British officer turned #mercenary, Simon #Mann spent 5 yrs in African jails after a failed coup - he shares his story http://rt.com/shows/sophieco/169264-private-military-companies-child/
SS: Can I ask you something – if you were right now offered a contract to topple Bashar Assad, would you go for it?
SM: I would absolutely not go for that. No, I think that situation is so horrific and so complex…No, that would be a no. I must be getting older.
SS: But also, these are your words: “Toppling foreign governments is what democracy is all about.” Do you still think so?
SM: Well, democracy is about changing governments, but it's about changing governments in a legal and, hopefully, non-military, non-violent way.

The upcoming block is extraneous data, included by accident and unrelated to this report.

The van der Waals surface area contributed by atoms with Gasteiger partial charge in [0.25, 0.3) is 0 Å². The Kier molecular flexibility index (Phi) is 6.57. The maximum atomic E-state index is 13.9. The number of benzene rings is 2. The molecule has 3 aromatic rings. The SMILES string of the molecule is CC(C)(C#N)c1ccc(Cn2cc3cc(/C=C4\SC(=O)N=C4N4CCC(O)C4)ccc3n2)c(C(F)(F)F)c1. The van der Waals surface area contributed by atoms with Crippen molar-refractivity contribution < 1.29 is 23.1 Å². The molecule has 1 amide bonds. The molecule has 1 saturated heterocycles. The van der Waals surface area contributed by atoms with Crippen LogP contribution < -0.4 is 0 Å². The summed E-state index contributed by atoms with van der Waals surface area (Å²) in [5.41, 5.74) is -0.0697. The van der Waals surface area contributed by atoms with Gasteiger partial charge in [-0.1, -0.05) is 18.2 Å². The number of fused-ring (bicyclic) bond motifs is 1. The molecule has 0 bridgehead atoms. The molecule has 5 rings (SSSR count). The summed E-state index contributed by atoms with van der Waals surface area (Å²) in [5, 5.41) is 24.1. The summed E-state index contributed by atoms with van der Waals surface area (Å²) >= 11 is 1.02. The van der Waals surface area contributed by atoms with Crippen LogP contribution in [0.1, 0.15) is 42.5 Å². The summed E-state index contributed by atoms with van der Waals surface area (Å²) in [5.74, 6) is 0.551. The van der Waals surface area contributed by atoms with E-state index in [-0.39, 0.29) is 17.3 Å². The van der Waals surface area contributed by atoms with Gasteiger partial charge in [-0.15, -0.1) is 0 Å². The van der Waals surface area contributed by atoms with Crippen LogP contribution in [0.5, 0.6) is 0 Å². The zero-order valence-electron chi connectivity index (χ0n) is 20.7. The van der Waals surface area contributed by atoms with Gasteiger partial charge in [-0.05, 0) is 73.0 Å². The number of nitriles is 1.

SS: We don’t see much of that going on lately.
SM: Well, where are you talking about?
SS: Iraq, Libya, once again, what they are trying to do in Syria. We can also talk about all these countries in the Arab Spring, but it’s going to take us to a whole new subject. But, in general, you know, toppling governments for democracy’s sake doesn’t usually bring democracy nowadays, because these countries where the governments were changed aren’t really much better off than they were before.
SM: Yeah, you’re opening a very big subject here. In fact, I’m on Twitter, and I have tweeted about this quite a few times, and I’ve actually said that if you’ll look at the revolutions – the French, the British, the Russian – they were almost invariably followed by periods of great unrest. For a revolution to go straight from being a violent upset of the existing order to being a well-run democracy is impossible, it just won’t happen, because the act of the revolution is so violent that the aftershocks are so great, that there is a period of chaos.